With a title like 3 Days To Kill, you’d expect there to be a constant ticking clock device propelling the characters through the plot and keeping us on the edge of our seats. Why, then, are we given notice even before the main titles are presented that the main character, Ethan Renner, is dying of some type of cancer, only to turn around and give him an arbitrary deadline by a CIA operative to track down and kill some foolish baddies for a possible cure to said cancer. Not much tension in that description, now, is there?
As Ethan, Kevin Costner does a very respectable job at playing a very sick man, who over the course of the film does seem to be getting better. However, he’s not given a whole lot more to work with here as a man searching for a little bit of redemption from his estranged wife, Christine (Connie Nielson), and teenage daughter, Zoey (Hailee Steinfield). When his last (failed) job just happens to follow him back home, he’s enlisted by an extremely attractive CIA operative, Vivi (Amber Heard), who offers him a chance to get back the time he lost when he chose to leave his family to protect them from his job as a cleaner for the CIA.
The idea here is sound, and would probably make for a decent action-thriller if it wasn’t for a script that throws out a series of random subplots and coincidences with nary an explanation or resolution in sight, keeping any real stakes buried deep inside a heap of smoldering sentimentality. There are so many anti-climaxes in this film, in fact, it feels as if this is some sort of Frankenstein monster built from various pieces of other failed attempts at a screenplay.
One key aspect to this mixed-bag of unresolved plot mechanisms is in the thinly-characterized villains. We’re told at the very beginning of the film that this pair of guys, known as the Albino (Tómas Lemarquis) and The Wolf (Richard Sammel), are extreme terrorists that need to be killed at all costs. But neither of these guys are all that menacing in appearance or attitude, and at no time do they present a direct threat to Ethan or his family.
Actually, that’s not entirely true. There is one subplot in which the Albino sends an assassin after Ethan, but the scene is so short — and so arbitrary — that not even the writers find the time to ever mention it again or give it any purpose. And the final sequence of the film, in which the Wolf does pose a small threat to Ethan’s family, only happens because of happenstance, not because they care if he or his family dies. It makes the film feel rather tiresome, in that there is no danger to Ethan at all except for the situations he himself puts himself into.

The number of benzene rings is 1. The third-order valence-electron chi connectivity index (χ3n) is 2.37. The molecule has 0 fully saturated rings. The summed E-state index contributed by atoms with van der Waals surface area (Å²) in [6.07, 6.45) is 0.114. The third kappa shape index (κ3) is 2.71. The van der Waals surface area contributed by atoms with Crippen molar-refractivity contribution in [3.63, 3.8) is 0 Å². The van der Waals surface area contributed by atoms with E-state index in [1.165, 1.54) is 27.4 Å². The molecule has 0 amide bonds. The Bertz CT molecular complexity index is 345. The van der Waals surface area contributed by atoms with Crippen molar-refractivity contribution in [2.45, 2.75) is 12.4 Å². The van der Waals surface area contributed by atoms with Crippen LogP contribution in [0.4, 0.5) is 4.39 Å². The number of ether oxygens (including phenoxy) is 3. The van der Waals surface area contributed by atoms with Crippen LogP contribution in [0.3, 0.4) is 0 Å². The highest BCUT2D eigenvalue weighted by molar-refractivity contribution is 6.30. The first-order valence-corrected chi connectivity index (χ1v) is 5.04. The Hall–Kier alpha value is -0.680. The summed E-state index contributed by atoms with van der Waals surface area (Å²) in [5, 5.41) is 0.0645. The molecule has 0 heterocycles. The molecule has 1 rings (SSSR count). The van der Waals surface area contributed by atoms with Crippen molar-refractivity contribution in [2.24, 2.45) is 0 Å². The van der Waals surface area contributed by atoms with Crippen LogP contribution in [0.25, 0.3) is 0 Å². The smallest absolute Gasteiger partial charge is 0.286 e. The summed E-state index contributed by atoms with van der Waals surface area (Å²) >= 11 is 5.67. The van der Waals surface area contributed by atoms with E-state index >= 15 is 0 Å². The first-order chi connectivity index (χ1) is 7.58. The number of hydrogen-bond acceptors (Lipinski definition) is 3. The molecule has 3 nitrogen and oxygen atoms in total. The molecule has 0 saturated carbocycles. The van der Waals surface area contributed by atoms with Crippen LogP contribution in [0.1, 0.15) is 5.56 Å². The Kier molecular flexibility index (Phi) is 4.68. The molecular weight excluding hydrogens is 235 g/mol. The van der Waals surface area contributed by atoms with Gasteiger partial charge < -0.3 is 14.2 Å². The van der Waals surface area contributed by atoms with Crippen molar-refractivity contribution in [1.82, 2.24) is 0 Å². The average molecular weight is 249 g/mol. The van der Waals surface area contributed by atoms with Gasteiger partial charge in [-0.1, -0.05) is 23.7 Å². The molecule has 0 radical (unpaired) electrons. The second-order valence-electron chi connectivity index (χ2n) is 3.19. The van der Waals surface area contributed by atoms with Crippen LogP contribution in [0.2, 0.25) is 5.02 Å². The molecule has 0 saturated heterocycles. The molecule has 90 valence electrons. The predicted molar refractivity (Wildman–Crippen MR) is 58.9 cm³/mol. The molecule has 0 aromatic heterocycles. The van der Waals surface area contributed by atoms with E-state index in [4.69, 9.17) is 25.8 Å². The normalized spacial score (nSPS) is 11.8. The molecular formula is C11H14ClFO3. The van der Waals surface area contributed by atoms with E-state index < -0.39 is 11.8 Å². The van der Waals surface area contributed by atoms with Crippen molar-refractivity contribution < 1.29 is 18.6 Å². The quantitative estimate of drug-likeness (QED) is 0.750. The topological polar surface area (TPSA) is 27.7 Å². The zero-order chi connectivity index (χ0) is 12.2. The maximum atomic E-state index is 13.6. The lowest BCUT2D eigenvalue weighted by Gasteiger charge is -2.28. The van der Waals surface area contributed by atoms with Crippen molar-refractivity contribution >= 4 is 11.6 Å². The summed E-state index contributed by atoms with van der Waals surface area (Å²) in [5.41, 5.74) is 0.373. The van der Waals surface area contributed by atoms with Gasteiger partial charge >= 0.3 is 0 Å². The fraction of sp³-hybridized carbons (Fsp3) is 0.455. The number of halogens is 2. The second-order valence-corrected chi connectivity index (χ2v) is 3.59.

Situations that turn out to be either unbelievable or only possible due to forced circumstance, as when he kidnaps one of the Albino’s lackey’s, for example. The only way he would be able to succeed is if everything is in the right place at the right time, even those things that are entirely out of Ethan’s control. Now if there were more moments like the next scene, where Ethan ties the lackey up in his bathroom, only to be interrupted by Zoey looking to get a recipe for pasta sauce, we might have gotten much more entertainment value for the buck.
I understand that the film may have tried to focus more on the family relationship aspects than on the action side of the plot, but that doesn’t excuse the filmmakers from ignoring coherence or depth for that reason. Some of the family dynamics are well done, including a subplot involving a family of squatters who have put up residence in Ethan’s vacant apartment. There are some very nice moments between Ethan and this family that help bring out the compassion that was long ago buried, and helps him understand why he seeks to become a family once again. But the overall essence of these sequences are very light and don’t seem to want to dig deep for any dramatic substance.
Hailee Steinfield also has some nice moments as a typical teenage daughter with mood swings that change more often than a chameleon in a Baskin-Robbins, but I wasn’t completely sold on how her acceptance of Ethan evolves. When Ethan teaches her to ride the bike he got her (a prop that got so much screen time, I expected it to play a much larger role in the end game than it did), there is a sweetness and bond between them that I wanted to believe, but couldn’t, simply because it felt far too easy, especially for a daughter who all but resents her father at the beginning of the film.
There is certainly a spark of something good here; of something better. Had the writers taken the time to tighten up the story and give it some purposeful depth, perhaps they would have been able to mold and shape it into an engaging family drama with some decent thriller elements. But when we’re left without any reason for why Ethan only has three days to kill or why Vivi enlists his help in the first place, or any satisfactory answers to anything, really, all we’re given is a promise left wholly unfulfilled.
My Grade: C
Next week, new movies include Non-Stop and Son of God. If you would like to see a review of one of these, or any other film out next week, please respond in the comments below.